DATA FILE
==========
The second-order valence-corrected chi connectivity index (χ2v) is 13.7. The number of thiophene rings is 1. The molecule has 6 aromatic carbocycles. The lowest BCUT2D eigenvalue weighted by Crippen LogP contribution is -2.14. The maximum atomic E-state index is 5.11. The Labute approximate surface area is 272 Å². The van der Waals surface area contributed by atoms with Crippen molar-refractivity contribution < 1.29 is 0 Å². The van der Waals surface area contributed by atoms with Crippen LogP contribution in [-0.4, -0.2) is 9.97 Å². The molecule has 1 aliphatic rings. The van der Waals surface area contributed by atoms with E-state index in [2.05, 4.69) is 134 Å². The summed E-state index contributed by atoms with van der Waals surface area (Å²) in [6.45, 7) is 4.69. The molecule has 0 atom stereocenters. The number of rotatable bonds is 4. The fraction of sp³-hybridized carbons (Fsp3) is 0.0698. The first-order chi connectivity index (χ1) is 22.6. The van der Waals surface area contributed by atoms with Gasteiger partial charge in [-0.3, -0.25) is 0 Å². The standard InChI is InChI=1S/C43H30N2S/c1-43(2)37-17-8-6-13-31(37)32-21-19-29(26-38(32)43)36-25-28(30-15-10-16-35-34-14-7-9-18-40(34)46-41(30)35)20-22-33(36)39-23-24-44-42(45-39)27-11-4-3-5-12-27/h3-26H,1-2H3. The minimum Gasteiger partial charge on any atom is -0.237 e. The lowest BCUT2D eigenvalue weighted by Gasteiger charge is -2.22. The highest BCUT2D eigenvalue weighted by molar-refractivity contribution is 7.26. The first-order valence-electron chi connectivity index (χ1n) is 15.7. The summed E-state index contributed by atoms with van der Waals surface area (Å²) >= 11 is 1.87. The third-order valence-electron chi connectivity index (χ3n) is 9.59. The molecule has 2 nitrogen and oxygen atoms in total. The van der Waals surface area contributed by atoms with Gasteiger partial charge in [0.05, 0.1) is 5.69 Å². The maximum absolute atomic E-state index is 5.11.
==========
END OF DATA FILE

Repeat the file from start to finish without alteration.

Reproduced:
The second-order valence-corrected chi connectivity index (χ2v) is 13.7. The number of thiophene rings is 1. The molecule has 6 aromatic carbocycles. The lowest BCUT2D eigenvalue weighted by Crippen LogP contribution is -2.14. The maximum atomic E-state index is 5.11. The Labute approximate surface area is 272 Å². The van der Waals surface area contributed by atoms with Crippen molar-refractivity contribution < 1.29 is 0 Å². The van der Waals surface area contributed by atoms with Crippen LogP contribution in [-0.4, -0.2) is 9.97 Å². The molecule has 1 aliphatic rings. The van der Waals surface area contributed by atoms with E-state index in [2.05, 4.69) is 134 Å². The summed E-state index contributed by atoms with van der Waals surface area (Å²) in [6.45, 7) is 4.69. The molecule has 0 atom stereocenters. The number of rotatable bonds is 4. The fraction of sp³-hybridized carbons (Fsp3) is 0.0698. The first-order chi connectivity index (χ1) is 22.6. The van der Waals surface area contributed by atoms with Gasteiger partial charge in [-0.3, -0.25) is 0 Å². The standard InChI is InChI=1S/C43H30N2S/c1-43(2)37-17-8-6-13-31(37)32-21-19-29(26-38(32)43)36-25-28(30-15-10-16-35-34-14-7-9-18-40(34)46-41(30)35)20-22-33(36)39-23-24-44-42(45-39)27-11-4-3-5-12-27/h3-26H,1-2H3. The minimum Gasteiger partial charge on any atom is -0.237 e. The lowest BCUT2D eigenvalue weighted by Gasteiger charge is -2.22. The highest BCUT2D eigenvalue weighted by molar-refractivity contribution is 7.26. The first-order valence-electron chi connectivity index (χ1n) is 15.7. The summed E-state index contributed by atoms with van der Waals surface area (Å²) >= 11 is 1.87. The third-order valence-electron chi connectivity index (χ3n) is 9.59. The molecule has 2 nitrogen and oxygen atoms in total. The van der Waals surface area contributed by atoms with Gasteiger partial charge in [0.05, 0.1) is 5.69 Å². The maximum absolute atomic E-state index is 5.11.